We also do a lot of robotics within our school as well. Students can use their laptops and tablets to program robots to do things or move parts. We do digital literacies at Silverton as well, so students can either do a documentary – from the filming to the writing to the editing.”
Experimenting with pedagogy in the digital space
“One of the additional things we have trialled this year at Silverton is online learning. We have a Chinese teacher at our school, but with the five–six students, we decided to change it up and we’re actually doing Chinese language learning online. This means students Skype another teacher from our sister school in China.
We had another program called Over the Back Fence where we Skyped students in New Zealand, so we would run a lesson for them and then they would run a lesson for us with a group of children. We also participate in kids teaching kids every year, where children attend the Water Conference and they do a lot of Skyping; and other activities online like blogs etc.
Staff use OneNote and so we can all our programs and shared resource online to collaborate and share ideas.”
Overcoming challenges along the way
“Introducing the one-to-one notebook program within our school was a big step that we had to take and we knew challenges would arise from the changes associated. The challenges involved the logistics like ensuring that students’ devices were charged or that they had their device at school. There was always the issue of viruses being connected to the internet at home and school on the same device.
Another challenge is sometimes devices might be broken, so then we had to send them away and the student was left without a device. This was probably the biggest learning curve and the biggest challenge for us.
We also had to collaborate on an agreement around use of devices with students. We created a contract with the children and we went though it step by step explaining what they were allowed to use the device for at school.”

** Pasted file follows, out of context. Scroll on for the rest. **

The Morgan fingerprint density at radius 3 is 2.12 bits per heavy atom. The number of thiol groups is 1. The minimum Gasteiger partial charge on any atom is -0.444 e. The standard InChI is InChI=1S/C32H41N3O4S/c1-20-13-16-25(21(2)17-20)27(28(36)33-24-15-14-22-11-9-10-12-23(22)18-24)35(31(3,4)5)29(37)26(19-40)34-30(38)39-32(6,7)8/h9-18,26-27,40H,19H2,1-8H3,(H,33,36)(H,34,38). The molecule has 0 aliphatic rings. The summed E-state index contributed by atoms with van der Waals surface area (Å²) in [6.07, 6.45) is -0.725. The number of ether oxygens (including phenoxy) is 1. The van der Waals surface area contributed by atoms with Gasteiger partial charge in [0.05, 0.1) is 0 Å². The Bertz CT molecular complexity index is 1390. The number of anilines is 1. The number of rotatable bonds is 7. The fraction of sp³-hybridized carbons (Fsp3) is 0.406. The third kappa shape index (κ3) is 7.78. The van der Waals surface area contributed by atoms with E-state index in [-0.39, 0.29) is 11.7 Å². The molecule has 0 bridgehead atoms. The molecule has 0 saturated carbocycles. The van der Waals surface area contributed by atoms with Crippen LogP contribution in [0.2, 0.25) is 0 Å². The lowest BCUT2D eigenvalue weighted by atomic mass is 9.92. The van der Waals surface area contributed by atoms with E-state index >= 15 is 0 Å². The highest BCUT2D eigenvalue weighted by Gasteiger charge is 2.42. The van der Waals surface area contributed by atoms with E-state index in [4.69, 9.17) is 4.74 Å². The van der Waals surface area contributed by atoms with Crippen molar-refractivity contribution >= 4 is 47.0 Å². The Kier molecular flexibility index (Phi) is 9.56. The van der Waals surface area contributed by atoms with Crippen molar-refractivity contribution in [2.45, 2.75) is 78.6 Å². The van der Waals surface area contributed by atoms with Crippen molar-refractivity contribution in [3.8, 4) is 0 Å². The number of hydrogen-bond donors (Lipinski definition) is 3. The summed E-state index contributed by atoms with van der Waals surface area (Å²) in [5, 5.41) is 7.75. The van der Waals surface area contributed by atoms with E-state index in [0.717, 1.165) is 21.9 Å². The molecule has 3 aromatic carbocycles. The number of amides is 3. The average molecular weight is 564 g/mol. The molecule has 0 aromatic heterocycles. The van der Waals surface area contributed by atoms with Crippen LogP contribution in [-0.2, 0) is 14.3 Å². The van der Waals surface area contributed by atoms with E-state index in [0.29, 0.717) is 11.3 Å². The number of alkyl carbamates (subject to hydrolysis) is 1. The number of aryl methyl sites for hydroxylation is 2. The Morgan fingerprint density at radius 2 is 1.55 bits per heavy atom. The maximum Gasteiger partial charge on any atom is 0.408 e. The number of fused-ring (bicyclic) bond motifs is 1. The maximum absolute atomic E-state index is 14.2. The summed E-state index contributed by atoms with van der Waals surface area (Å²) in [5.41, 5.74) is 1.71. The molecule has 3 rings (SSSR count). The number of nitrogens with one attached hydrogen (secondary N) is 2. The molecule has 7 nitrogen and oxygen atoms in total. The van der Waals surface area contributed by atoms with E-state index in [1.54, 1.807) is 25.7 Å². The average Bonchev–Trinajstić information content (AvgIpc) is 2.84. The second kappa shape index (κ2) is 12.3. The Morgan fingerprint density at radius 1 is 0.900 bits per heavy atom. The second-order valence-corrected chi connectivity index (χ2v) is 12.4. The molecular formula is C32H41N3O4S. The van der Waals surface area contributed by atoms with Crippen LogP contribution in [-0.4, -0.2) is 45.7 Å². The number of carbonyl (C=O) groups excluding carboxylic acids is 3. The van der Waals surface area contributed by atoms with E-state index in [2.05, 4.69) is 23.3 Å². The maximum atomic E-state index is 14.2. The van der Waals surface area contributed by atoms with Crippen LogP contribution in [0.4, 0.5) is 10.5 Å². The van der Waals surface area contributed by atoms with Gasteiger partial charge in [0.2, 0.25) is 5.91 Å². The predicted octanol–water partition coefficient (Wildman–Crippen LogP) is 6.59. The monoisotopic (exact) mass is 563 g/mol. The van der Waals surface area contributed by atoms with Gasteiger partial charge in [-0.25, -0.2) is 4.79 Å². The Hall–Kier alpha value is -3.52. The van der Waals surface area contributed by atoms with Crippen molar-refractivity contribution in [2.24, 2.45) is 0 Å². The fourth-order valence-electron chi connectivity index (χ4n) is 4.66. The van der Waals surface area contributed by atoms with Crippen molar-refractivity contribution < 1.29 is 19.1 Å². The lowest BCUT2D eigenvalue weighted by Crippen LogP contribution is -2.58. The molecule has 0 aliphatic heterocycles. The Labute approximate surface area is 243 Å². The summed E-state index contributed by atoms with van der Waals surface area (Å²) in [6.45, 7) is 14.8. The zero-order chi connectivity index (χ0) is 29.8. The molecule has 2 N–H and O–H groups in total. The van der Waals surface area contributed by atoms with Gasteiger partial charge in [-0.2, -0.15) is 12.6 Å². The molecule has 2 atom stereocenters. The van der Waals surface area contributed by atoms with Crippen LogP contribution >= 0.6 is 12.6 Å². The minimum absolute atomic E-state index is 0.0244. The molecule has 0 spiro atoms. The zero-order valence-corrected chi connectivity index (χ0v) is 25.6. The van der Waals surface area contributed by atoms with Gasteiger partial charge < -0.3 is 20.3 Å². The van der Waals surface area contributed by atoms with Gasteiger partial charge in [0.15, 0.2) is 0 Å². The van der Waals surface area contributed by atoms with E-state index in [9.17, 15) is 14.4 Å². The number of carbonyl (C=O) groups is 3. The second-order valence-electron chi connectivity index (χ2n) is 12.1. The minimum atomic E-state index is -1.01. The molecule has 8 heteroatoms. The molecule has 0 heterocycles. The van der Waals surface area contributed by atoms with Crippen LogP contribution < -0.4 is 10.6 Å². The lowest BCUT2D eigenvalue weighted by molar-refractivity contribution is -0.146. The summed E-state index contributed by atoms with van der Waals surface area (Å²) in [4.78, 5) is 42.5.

Bringing staff along the journey
“We’ve come up with something called the Silverton Pathway; which contains every program, topic and collaborative teaching skill our teachers might need.
The pathway covers everything needed to be an all-round teacher at Silverton and enables staff to be able to teach the Silverton Way. It’s our way of ensuring that the skills are there for the teachers and the understanding is there as well.
Timetabling is another big part of this. For example, if someone needs to go in the Media Centre effective timetabling allows us to ensure the space is there. We also have tech support and two media teachers’ full time. We have up-skilled a few of our staff to be experts and then that will filter down to the rest of the teaching staff.”
Interested in learning more?
Join Diane at the 7th Annual New Generation Learning Space Design Summit 2018 where she will further explore:
- Designing spaces to reflect the modern student’s needs, choices, expectations and digital capabilities
- Creating multimodal learning spaces to enhance collaborative and self-directed learning
- Experimenting with pedagogy and the digital space to transition courses
- Investigation into mobile-intensive pedagogies in school: a ‘Bring Your Own Device’ (BYOD) trend
- Challenges teachers face in the digital education evolution